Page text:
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The National Portrait Gallery acknowledges the Traditional Custodians of Country throughout Australia and recognises the continuing connection to lands, waters and communities. We pay our respect to Aboriginal and Torres Strait Islander cultures and to Elders both past and present.

Aboriginal and Torres Strait Islander viewers are warned that this website contains images of deceased persons.

To coin a (farewell) phrase

Finding and inscribing your last words to someone you love on a penny (around 36 millimetres in diameter) would be a difficult task – yet that is exactly what many British convicts did between 1788 and 1868.

1 Convict love token from J. Waldon, 1832. 2 Convict love token from John Camplin, 1818. 3 Convict love token from Thomas Alsop, 1833. All National Museum of Australia.

In 1818, 15 year-old Londoner John Camplin was sentenced to death for attempting to steal a silver watch. Perhaps because of his youth and naivety, his sentence was commuted to transportation for life to the Australian penal colonies. Camplin’s story is similar to that of John Waldon, aged 20, and Thomas Alsop, aged 21, both of whom were caught stealing and subsequently transported. Often the only possessions young convicts had whilst awaiting transportation were cartwheel pennies. They would smooth the coins down and hand stipple (engrave) personalised message for their loved ones into the surface. The phrase ‘Remember me’ is common among the tragic, fatalistic and heart-rending goodbye messages on these ‘love tokens’. Young Alsop’s is inscribed with a hauntingly beautiful poem. The tokens that exist today – around 350 of them – have outlived their creators, perhaps indicative that the families of the convicts sought to remember their convict relative, and ensure future generations would too.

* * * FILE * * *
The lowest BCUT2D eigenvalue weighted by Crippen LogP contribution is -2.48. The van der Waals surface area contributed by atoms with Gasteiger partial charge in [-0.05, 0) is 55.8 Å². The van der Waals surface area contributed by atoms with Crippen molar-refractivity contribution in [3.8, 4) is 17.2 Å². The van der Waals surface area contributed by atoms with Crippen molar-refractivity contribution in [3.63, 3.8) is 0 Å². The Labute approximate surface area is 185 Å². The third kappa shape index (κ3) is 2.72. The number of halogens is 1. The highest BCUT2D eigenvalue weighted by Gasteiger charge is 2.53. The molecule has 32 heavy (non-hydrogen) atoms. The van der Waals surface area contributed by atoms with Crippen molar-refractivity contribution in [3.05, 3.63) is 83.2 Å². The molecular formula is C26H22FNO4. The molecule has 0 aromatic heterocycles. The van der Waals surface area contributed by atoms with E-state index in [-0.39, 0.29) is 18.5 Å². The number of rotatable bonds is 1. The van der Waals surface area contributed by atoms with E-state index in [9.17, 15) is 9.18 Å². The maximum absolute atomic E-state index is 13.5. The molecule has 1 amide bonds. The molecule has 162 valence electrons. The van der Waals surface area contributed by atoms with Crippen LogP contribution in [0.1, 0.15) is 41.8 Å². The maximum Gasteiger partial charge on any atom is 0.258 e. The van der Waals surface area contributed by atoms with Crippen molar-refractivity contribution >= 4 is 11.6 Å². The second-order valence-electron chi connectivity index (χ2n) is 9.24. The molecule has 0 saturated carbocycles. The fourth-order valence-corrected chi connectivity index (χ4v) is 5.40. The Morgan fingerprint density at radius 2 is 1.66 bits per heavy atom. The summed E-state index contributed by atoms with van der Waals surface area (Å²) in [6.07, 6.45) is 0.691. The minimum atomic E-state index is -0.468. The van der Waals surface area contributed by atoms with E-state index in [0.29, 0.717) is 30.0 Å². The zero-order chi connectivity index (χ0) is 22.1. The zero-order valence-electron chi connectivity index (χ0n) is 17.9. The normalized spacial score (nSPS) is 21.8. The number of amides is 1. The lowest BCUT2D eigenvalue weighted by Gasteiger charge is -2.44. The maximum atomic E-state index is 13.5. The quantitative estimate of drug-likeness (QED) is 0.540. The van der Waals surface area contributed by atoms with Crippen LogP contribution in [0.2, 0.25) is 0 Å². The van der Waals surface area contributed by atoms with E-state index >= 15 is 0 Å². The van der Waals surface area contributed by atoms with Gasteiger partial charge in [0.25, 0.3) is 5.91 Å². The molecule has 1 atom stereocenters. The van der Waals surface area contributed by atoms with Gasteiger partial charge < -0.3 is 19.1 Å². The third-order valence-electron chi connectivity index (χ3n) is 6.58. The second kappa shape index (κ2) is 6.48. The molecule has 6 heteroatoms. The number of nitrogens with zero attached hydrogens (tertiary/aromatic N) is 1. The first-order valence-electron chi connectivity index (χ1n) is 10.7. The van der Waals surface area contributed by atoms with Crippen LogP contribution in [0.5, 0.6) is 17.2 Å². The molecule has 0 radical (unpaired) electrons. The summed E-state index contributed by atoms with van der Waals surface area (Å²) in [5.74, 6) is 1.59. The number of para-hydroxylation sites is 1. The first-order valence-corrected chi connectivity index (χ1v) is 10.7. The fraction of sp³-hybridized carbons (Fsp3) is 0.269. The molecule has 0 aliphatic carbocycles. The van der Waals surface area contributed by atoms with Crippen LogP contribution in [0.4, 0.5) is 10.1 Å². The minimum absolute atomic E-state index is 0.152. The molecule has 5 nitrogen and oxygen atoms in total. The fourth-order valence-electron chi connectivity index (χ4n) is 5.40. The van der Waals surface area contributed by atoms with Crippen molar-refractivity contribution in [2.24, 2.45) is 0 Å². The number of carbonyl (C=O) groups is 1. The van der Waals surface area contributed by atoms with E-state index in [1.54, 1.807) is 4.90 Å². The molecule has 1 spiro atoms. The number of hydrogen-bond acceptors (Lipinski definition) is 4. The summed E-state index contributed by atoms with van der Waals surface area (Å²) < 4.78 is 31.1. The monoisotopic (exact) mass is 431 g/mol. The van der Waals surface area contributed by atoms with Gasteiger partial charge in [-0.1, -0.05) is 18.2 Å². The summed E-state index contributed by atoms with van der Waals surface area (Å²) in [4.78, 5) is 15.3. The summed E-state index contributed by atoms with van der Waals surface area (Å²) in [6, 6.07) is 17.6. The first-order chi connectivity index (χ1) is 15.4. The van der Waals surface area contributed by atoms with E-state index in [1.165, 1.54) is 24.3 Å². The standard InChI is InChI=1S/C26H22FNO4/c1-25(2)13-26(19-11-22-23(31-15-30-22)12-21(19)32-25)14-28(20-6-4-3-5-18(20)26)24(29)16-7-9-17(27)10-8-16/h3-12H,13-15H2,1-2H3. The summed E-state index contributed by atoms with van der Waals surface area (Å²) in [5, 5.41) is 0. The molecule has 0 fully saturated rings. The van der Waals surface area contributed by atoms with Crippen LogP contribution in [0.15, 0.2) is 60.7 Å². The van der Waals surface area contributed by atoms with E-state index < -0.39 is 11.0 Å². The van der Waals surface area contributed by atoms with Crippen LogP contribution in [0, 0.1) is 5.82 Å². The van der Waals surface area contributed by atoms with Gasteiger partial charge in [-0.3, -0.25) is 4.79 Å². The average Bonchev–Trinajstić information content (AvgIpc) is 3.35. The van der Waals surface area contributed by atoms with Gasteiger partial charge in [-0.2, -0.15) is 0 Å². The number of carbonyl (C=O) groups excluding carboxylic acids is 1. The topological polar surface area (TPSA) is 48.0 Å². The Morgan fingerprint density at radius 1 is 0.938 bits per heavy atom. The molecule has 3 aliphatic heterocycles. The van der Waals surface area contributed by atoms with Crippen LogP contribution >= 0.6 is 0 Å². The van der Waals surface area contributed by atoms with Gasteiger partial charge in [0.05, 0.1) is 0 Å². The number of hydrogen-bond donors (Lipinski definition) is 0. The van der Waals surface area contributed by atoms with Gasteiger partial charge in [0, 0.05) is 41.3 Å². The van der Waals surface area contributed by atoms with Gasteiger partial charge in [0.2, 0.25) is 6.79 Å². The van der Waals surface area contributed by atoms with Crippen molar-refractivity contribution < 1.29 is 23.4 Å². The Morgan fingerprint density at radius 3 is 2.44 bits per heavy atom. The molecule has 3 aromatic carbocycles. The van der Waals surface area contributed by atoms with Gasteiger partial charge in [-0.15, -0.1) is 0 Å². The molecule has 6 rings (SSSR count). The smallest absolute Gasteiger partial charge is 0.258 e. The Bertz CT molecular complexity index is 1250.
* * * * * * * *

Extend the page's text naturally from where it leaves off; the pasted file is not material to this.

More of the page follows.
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The National Portrait Gallery acknowledges the Traditional Custodians of Country throughout Australia and recognises the continuing connection to lands, waters and communities. We pay our respect to Aboriginal and Torres Strait Islander cultures and to Elders both past and present.

Aboriginal and Torres Strait Islander viewers are warned that this website contains images of deceased persons.

The National Portrait Gallery is an Australian Government Agency